Sunday 2nd Today was the day we changed direction. We have been heading South mostly on the RN 40 for nearly 2 weeks but it was time to head back to the East Coast. This meant leaving the mountains and the sensational scenery of the Lakes district that had been entertaining us greatly. The shortest way to the East Coast was to head for Sarmiento on the way to Comodoro Rivadavia. We have always found new roads to be interesting and although very different, the two days spent getting to the coast was no exception. Much flatter and drier, the road was pretty good and we started to see a number of animals not sited elsewhere.
Rhea’s, also called Choique’s are just like our emus and frequent similar desolate country. Guanaco are very much like llamas and alpacas, with striking brown and white markings. They also share alpacas’ curiosity as they watch us pass from the roadside. We’re still working on getting a decent photo. We came across a small armadillo on the side of the road and stopped for a closer look. Great looking animals, they are obviously quite common and not road wise as quite a few end up as road kill! Tom and Jen watched condors soaring above some cliffs a couple of days ago and foxes, wild cats and a few unidentifiable animals have been sighted.
Heading South now, we stopped off at Monumento Nacional Reserva Natural Bosques Petrificados, in short, an amazing area of petrified trees – big trees that were knocked down during a volcanic eruption near by, completely covered and over time changed to rock (this is a very simple explanation of a complex process, but I guess you’re not reading this blog for it’s scientific explanations, so be happy!). 30 – 40 metre long trunks, up to 4 meters in diameter turned to rock and lying broken up on the ground – pretty impressive.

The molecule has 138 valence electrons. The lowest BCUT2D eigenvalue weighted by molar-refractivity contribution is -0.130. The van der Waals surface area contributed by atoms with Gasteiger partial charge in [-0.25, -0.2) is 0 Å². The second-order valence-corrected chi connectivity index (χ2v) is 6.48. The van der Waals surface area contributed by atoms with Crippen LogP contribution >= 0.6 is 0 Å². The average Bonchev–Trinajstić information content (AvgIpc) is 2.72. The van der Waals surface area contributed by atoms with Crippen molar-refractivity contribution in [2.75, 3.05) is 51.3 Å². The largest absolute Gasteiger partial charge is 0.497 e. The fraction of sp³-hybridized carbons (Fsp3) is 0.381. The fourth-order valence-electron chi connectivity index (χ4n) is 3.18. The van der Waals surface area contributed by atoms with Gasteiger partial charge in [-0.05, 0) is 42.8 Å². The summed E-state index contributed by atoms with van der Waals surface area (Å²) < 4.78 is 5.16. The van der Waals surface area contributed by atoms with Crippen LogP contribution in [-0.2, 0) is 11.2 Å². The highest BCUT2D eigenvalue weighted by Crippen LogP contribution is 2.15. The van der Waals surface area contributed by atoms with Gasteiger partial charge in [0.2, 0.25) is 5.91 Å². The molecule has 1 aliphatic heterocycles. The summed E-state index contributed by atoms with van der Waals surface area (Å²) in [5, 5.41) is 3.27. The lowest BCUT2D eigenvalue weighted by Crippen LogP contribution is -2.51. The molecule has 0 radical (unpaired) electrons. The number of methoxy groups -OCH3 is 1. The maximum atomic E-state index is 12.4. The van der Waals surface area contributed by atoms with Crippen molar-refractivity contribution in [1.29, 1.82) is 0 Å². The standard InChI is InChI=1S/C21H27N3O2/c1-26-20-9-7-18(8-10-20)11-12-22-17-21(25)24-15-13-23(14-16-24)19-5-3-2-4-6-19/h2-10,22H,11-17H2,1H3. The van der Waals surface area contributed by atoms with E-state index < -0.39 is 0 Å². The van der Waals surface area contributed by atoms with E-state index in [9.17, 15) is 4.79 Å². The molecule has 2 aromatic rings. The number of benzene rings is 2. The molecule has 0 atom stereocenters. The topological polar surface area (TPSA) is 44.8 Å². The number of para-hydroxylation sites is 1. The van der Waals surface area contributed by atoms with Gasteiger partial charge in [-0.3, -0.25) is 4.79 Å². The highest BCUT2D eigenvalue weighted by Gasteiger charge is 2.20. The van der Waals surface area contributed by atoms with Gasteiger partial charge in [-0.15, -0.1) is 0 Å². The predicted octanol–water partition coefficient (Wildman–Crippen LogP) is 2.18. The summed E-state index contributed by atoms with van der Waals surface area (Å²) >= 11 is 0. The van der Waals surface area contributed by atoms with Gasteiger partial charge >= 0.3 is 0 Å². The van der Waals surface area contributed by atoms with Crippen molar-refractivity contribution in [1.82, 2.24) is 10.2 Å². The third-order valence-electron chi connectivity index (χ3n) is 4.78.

The landscape around this area was quite amazing – flat topped mesas and buttes, salt lakes and strange landforms amongst an enormous painted desert – not bad at all!
We hit the coast at Puerto San Julian and caught up with some correspondence, banking and washing before heading to Rio Gallegos, the capital of the state of Santa Cruz. As we speak, it’s 10.00 o’clock on Thursday night and the wind is howling. Our troopy is lurching from side to side but we’re warm and safe inside – we hope!